Following months of debates and Trilogue negotiations on the Commission’s proposal for a Trade Secrets Directive, the European Parliament Committee on Legal Affairs today has finally voted the final draft proposal on trade secrets. It improves the legal certainty as regards the exception for exercising the right to freedom of expression and information but journalists and media associations will remain vigilant.
The European Federation of Journalists (EFJ) takes note of the generally positive amendments made to the initial draft Directive on Trade Secrets.
Throughout the negotiations, the EFJ together with other media organisations’ representatives (including the European Broadcasting Union, European Newspaper Publishers’ Association, The European Media Magazine Association and Reporters without Borders) have stressed to MEPs and representatives of the Member States the need to ensure that the legislation does not curb media freedom and pluralism or restrict the work of journalists, in particular with regard to their investigations and the protection of their sources.
This final draft adopted today (28/01/2016) will introduce an EU-wide definition of “trade secret” which allows businesses to protect an investment or information for a limited time period before launching the innovation. The final text though it improves the legal certainty as regards the exception for exercising the right to freedom of expression and information but journalists and media associations will remain vigilant.
However, whereas it aims at protecting businesses from industrial espionage, the newly adopted Directive could still have significant implications for media freedom if the safeguards put in place are not properly implemented. The text, which has been under intense discussions between the EU institutions over the last months is now amended in a way that whenever “the exercise of the right to freedom of expression and information as set out in the Charter of Fundamental Rights of EU, including respect for freedom and pluralism of the media” is made, this Directive does not apply.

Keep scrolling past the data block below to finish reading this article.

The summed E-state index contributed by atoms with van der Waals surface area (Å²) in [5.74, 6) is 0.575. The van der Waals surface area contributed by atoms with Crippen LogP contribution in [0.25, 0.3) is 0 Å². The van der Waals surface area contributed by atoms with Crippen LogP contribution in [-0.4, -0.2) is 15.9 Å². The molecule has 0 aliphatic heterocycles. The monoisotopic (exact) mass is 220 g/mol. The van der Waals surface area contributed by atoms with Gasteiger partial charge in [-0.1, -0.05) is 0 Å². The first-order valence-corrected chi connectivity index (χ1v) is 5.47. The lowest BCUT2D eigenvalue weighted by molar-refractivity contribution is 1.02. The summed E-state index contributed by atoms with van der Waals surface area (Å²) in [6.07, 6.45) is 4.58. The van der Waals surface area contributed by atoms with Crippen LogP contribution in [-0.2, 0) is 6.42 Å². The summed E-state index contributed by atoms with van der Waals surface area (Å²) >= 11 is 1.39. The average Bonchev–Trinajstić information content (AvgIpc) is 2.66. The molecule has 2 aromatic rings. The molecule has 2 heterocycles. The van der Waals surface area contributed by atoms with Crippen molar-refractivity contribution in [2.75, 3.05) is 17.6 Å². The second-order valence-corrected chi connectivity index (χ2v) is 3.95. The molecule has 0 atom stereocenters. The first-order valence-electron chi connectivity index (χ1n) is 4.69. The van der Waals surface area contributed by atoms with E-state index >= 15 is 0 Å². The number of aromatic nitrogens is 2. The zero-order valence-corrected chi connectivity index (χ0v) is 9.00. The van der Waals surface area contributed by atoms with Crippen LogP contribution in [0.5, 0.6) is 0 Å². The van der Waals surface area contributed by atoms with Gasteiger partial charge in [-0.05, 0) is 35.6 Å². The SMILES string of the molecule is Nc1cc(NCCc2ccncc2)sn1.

The EFJ has been happy to see that the initial wording requiring journalists to make “legitimate use of the right to freedom of expression…” has been rejected. Such a wording would have set a very dangerous precedent for media freedom in Europe. In these circumstances, they would have had to justify the exercise of their right, leading ultimately to self-censorship as soon as they are investigating industrial and corporate affairs.
The draft still needs to be endorsed by the Parliament it in its plenary session in April 2016 and by the Council of Ministers of the European Union.
Another concern is still the protection of whistle-blower which was the subject of the debate at the European Parliament yesterday. The debate hosted by MEPs Jean-Marie Cavada, Constance Le Grip and Cecilia Wikström of the Alliance of Liberals and Democrats for Europe (ALDE) discussed with journalists and whistle-blowers potential restrictions they face with regard to investigative journalism and the protection of sources. Panellists and audience agreed that whistle-blowers are often neglected by the law leaving without sufficient protection for the risk they are taking for telling the truth.
The EFJ will pursue with the European Parliament a better protection of sources at EU level.
Photo Credit : MK/EFJ